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Lazy Susan: 'We'd love young women to like it and maybe be inspired'

As the new sketch comedy series Lazy Susan airs on BBC Three, we talk to its writers and stars Celeste Dring and Freya Parker.

Anya Ryan
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"Growing up, I watched loads of classic comedy shows, which were all great, but the majority were made by men," says Freya Parker, half of the duo Lazy Susan.

Together with Celeste Dring, she writes and stars in the sketch show, which originally came from material they used in their live shows.

"On one level, young girls shouldn't watch our show because, of course, it is completely inappropriate. But it would be cool if some did and thought maybe one day, they could do it too," Freya says.

Freya insists their work is made to be enjoyed by "anyone who'll watch it, including the Queen".

"Of course we'd love young women to like it and maybe be inspired however cringe that might be, but if some Hollywood executives could watch it too, that would be fantastic," she says.

"Our diaries are very free and we both have passports so there are no worries there!" Celeste chimes in.

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Celeste Dring and Freya Parker write and star in the sketch show Lazy Susan, which originally came from material they used in their live shows.

Despite working with a big crew for the first time during the filming of their new BBC Three show, Celeste admits that comedy can be "quite a solitary" path, particularly for women.

"You don't have an office, and you spend a lot of your day on your own, so it isn't rare to doubt your abilities," she says. 'You regularly ask yourself, am I even funny? Why am I doing this? Am I good enough? Should I quit?"

Because of this, the pair say having friends who also work in the sector is a necessity. "I'm not saying comedy is hard like being a doctor is hard," Celeste says, "but it is nice to have a community to rant to if you do a bad gig."

They are both members of a WhatsApp group open to women working in comedy, which Freya praises as "a helpful and supportive community". Originally starting as a way to find people to cover gigs, the group has grown into a place to offload and discuss their shared careers.

"You don't have colleagues really, so it is good to be able to talk to people who understand what it is like. I think it is needed," she says.

Lazy Susan follows a traditional sketch comedy format, which Freya admits they've both enjoyed from childhood. "As kids, we both watched a lot of sketch shows. Stuff like French and Saunders, Smack the Pony, and Big Train. And more recently shows like Famalan, which have been huge and really shown what is possible for the genre," she says. "Even though our work isn't really like all theirs, they've definitely really inspired us."

Despite this, Celeste argues that "no-one really knows how to make sketch comedy anymore" and adds that the filming process for Lazy Susan "was all a bit of trial and error".

"We were all working together to create something no one really does nowadays on TV. Even in a small crew, there was a lot of things to consider. It was a bit like a jigsaw fitting everything together and trying to get it right," says Freya.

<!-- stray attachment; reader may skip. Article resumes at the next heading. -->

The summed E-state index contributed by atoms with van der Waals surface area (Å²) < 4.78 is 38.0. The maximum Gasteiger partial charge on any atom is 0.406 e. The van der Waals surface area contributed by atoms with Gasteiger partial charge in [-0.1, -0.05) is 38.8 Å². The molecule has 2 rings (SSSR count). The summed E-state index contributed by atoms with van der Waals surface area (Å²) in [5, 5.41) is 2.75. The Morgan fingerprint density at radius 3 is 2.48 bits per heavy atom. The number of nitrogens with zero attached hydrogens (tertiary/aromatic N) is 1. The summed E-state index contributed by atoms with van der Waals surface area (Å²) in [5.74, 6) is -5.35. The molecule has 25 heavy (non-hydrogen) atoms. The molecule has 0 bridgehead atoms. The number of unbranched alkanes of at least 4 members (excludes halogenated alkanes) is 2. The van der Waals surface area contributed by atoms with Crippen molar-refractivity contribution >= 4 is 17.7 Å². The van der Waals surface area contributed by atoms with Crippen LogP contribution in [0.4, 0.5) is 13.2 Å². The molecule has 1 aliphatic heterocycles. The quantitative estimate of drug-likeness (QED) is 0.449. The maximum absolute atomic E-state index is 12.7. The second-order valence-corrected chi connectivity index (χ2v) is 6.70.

With no scenes lasting more than two minutes, the pair needed a lot of material. "It is always a mixture where we get our characters from. You might hear a funny turn of phrase on the street when someone walks past, or maybe a character is based on an aspect of yourself or one of your friends - although you never want to do a direct impression of one of them. It is all osmosis I guess," says Freya.

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The cast is full of well-known faces in comedy, including James Acaster, the co-host of the Off Menu podcast.

Ranging from radio DJs to nuns, the sketches in Lazy Susan are broad in scope. "We did have to cut some scenes which was a shame, but when you're shooting sketch comedy on a small budget you can't have too many locations because the cost adds up," Celeste says.

"But what was a delight, is that we wrote a lot of characters with people in mind, and then they did actually end up starring in the show," Freya says. The cast is full of well-known faces in comedy, including James Acaster, the co-host of the Off Menu podcast. "It was very satisfying to see them do it," Celeste adds.

Celeste and Freya met nearly 10 years ago through a mutual friend, Ed. "He was assistant directing a play Freya was in and he thought she was really cool and that we should meet," Celeste says. "We actually decided to start working together before we were properly friends," Freya continues.

After originally deciding to write as a trio with Ed, by the time they took their first trip as performers to The Edinburgh Fringe Festival in 2014, Ed had returned to university, leaving them as a duo.

"We went to Edinburgh very inexperienced. We'd done a few gigs to our closest friends but really hadn't performed very much at all," Celeste says. "It was like walking into a bear pit, but surprisingly it didn't go too badly."

Not having an audience to perform to when filming Lazy Susan, the pair say, took some getting used to. "We didn't know how people would react to things. Nobody was there to tell us if what we were doing was any good," Freya says.

"So the most important thing was to keep an eye on making sure the comedy was funny," says Celeste. "That has always got to be the most important thing."

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